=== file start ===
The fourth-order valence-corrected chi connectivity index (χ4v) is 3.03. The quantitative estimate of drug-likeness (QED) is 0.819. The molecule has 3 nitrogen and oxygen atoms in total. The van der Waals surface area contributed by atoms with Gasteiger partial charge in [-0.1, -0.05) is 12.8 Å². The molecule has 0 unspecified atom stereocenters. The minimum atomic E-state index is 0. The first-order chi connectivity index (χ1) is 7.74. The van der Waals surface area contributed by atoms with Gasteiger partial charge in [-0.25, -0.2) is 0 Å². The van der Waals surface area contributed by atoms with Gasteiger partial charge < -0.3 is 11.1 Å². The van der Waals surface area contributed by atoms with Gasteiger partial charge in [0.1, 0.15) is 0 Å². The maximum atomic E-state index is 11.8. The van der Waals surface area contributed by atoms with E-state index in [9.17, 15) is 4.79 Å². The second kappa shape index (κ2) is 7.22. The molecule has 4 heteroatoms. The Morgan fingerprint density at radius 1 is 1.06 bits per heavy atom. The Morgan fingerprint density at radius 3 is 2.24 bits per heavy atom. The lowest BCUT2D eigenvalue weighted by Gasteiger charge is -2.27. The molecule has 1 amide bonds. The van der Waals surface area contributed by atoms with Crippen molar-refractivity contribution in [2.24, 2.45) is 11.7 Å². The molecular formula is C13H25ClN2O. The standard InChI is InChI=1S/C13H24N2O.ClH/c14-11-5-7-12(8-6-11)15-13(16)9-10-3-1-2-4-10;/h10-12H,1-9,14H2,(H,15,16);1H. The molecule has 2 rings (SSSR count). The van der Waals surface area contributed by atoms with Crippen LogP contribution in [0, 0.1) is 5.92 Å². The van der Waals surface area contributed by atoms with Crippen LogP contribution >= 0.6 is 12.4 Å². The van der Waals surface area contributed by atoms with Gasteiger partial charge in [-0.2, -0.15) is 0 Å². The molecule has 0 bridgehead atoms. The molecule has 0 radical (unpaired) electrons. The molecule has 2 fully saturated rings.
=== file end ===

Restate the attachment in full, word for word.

The fourth-order valence-corrected chi connectivity index (χ4v) is 3.03. The quantitative estimate of drug-likeness (QED) is 0.819. The molecule has 3 nitrogen and oxygen atoms in total. The van der Waals surface area contributed by atoms with Gasteiger partial charge in [-0.1, -0.05) is 12.8 Å². The molecule has 0 unspecified atom stereocenters. The minimum atomic E-state index is 0. The first-order chi connectivity index (χ1) is 7.74. The van der Waals surface area contributed by atoms with Gasteiger partial charge in [-0.25, -0.2) is 0 Å². The van der Waals surface area contributed by atoms with Gasteiger partial charge < -0.3 is 11.1 Å². The van der Waals surface area contributed by atoms with Gasteiger partial charge in [0.1, 0.15) is 0 Å². The maximum atomic E-state index is 11.8. The van der Waals surface area contributed by atoms with E-state index in [9.17, 15) is 4.79 Å². The second kappa shape index (κ2) is 7.22. The molecule has 4 heteroatoms. The Morgan fingerprint density at radius 1 is 1.06 bits per heavy atom. The Morgan fingerprint density at radius 3 is 2.24 bits per heavy atom. The lowest BCUT2D eigenvalue weighted by Gasteiger charge is -2.27. The molecule has 1 amide bonds. The van der Waals surface area contributed by atoms with Crippen molar-refractivity contribution in [2.24, 2.45) is 11.7 Å². The molecular formula is C13H25ClN2O. The standard InChI is InChI=1S/C13H24N2O.ClH/c14-11-5-7-12(8-6-11)15-13(16)9-10-3-1-2-4-10;/h10-12H,1-9,14H2,(H,15,16);1H. The molecule has 2 rings (SSSR count). The van der Waals surface area contributed by atoms with Crippen LogP contribution in [0, 0.1) is 5.92 Å². The van der Waals surface area contributed by atoms with Crippen LogP contribution >= 0.6 is 12.4 Å². The van der Waals surface area contributed by atoms with Gasteiger partial charge in [-0.2, -0.15) is 0 Å². The molecule has 0 bridgehead atoms. The molecule has 0 radical (unpaired) electrons. The molecule has 2 fully saturated rings.